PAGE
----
The report accuses police of opening fire on protesters
Police in Mozambique have been accused of killing and torturing people with near total impunity.
The human rights group Amnesty International has published a report saying the Mozambique police appear to think they have a licence to kill.
The group says officials have responded to rising crime rates with often lethal force, but that they almost never face criminal proceedings.
Police in the southern African nation denied rogue police went unpunished.
Maputo city police spokesman Arnaldo Chefu admitted the existence of some unlawful police officers in the country's service, who involve themselves in criminal activities, including torture and killing, sometimes of innocent civilians.
He said they faced up to 24 years in jail if convicted.
Amnesty's report was published just a day after Mozambique's League for Human Rights said the country's human rights situation had deteriorated in 2008.
"Police in Mozambique seem to think they have a licence to kill and the weak police accountability system allows for this," said Michelle Kagari, deputy director of Amnesty's Africa Programme, in the report, entitled "Licence to Kill".
"In almost all cases of human rights violations by police - including unlawful killings - no investigation into the case and no disciplinary action against those responsible has been undertaken, nor has any police officer been prosecuted."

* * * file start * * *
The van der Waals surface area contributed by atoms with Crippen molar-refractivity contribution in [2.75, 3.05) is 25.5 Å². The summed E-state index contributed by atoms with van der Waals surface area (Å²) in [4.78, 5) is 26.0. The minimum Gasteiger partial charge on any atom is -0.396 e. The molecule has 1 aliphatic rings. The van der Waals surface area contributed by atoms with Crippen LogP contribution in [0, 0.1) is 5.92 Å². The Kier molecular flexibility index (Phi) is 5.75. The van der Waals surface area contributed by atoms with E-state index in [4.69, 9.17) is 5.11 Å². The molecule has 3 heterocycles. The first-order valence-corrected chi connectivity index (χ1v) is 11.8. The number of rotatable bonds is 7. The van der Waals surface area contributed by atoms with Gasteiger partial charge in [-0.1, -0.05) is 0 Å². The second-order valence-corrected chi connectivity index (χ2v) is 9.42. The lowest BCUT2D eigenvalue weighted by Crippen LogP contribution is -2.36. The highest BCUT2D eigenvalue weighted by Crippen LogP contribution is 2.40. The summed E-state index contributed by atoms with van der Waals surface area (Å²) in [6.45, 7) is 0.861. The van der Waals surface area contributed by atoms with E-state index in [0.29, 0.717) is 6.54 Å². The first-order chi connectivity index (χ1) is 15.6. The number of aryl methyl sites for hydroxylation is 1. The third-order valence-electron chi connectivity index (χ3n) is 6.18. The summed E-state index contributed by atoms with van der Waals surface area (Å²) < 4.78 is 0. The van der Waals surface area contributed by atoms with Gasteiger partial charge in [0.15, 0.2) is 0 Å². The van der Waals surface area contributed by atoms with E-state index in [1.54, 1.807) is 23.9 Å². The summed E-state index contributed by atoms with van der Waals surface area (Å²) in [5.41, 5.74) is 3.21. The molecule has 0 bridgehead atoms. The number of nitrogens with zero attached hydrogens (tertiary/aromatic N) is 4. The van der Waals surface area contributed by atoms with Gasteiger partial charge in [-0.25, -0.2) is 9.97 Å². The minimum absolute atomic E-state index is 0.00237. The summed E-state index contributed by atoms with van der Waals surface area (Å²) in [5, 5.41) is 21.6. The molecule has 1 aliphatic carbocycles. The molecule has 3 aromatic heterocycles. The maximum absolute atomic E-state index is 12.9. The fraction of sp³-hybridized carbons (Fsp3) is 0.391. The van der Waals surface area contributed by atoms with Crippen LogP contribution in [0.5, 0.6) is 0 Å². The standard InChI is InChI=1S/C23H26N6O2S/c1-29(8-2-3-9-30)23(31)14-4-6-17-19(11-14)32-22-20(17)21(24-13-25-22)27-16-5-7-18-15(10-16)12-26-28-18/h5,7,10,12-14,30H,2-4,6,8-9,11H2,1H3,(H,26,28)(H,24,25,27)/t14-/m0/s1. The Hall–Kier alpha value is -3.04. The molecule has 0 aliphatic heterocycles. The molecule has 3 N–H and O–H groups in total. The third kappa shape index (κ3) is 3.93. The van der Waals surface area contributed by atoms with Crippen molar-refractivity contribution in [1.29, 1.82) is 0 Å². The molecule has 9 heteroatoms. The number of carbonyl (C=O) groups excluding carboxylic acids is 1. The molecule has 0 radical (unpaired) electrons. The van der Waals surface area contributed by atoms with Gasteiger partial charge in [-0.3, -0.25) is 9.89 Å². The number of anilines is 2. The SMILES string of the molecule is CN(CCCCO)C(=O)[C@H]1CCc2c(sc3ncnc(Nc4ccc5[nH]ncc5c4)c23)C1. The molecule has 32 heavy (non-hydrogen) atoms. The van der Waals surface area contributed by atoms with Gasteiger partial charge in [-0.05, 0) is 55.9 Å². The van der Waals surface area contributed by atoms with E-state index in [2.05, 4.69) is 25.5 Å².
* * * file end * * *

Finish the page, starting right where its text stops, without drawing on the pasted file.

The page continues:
Amnesty's report highlights individual cases including that of Abrantes Afonso Penicela.
Before he died, in August last year, he told his family how he had been left for dead by members of the police.
Mr Penicela said five of them arrived at his home. He said he was grabbed and bundled into a car. He was given a toxic injection, driven to a secluded area and beaten up until he fainted.
He said he was then shot in the back of the neck and set on fire.
The police left him there, but he survived and managed to crawl to a nearby road. Here he was found by local people who took him to a nearby hospital. There he told his story to his family before dying from his injuries.
No police officer has been arrested over Mr Penicela's death.
In February, police opened fire on a group of people protesting in the capital Maputo about increased transport fares, Amnesty's report says.
Three people were killed and around 30 injured in the incident.
Amnesty has recommended urgent changes to police codes to bring them into line with international standards.